NICE releases draft guidance for MSD’s Ezetrol
The guidance updates the previous document published in 2007, and recommends Ezetrol (ezetimibe) for adults with primary (heterozygous-familial and non-familial) hypercholesterolaemia, when a statin is considered inappropriate/not tolerated.
Hypercholesterolaemia is an inherited condition caused by a faulty gene, that causes high concentrations of cholesterol in the blood. The disease affects approximately around 120,000 people in the UK. People afflicted with this condition often have raised cholesterol levels from birth.
People with hypercholesterolaemia also have an increased risk of cardiovascular disease (CVD) due to long term raised cholesterol levels accelerating the build-up of fatty deposits in the arteries (atherosclerosis). The narrowing of the arteries can will then eventually lead to angina, heart attacks and strokes.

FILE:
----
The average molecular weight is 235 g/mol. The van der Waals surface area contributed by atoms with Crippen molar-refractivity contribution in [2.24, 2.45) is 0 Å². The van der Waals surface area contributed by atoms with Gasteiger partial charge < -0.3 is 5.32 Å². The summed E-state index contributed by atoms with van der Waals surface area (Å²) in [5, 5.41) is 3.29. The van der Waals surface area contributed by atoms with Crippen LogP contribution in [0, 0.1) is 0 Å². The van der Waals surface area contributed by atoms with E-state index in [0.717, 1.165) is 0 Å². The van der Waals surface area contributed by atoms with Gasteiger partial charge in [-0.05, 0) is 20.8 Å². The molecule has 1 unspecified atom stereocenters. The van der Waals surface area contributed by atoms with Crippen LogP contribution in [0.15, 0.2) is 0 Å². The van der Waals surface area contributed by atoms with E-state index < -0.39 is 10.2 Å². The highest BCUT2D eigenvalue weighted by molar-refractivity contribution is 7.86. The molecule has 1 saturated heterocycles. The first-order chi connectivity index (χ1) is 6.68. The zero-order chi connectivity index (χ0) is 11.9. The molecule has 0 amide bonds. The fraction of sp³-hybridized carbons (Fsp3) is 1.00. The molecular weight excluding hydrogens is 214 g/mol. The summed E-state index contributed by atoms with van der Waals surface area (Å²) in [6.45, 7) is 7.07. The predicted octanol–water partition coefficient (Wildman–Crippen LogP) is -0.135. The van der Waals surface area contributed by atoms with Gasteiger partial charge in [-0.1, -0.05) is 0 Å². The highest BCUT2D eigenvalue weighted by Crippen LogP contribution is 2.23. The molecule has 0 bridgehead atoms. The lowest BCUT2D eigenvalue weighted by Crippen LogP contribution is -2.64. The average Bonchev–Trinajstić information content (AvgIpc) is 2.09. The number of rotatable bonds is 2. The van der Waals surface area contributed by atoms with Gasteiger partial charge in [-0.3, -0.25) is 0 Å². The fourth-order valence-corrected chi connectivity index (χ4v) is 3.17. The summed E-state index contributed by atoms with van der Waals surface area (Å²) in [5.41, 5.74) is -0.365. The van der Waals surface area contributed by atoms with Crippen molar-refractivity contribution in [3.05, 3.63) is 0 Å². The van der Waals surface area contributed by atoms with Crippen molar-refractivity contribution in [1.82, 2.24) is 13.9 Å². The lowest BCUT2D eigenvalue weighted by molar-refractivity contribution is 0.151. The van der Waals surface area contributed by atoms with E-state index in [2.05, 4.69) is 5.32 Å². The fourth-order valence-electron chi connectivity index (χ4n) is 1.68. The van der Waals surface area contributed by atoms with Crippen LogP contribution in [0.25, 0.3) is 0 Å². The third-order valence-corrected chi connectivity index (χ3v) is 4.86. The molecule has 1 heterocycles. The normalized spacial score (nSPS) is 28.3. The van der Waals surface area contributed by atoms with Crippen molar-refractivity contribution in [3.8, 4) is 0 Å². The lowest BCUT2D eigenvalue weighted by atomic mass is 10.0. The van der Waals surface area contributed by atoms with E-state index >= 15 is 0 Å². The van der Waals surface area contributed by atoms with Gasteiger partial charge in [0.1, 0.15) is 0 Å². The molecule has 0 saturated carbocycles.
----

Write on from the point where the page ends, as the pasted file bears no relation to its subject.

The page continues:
Professor Carole Longson, director of the centre for health technology evaluation at NICE, says: “Primary hypercholesterolaemia is an important risk factor for developing cardiovascular disease, the most common cause of death in the UK, as well as being a major cause of morbidity and reduced quality of life. This draft guidance is therefore good news some people with this condition who are aren’t able to take a statin to reduce their cholesterol.”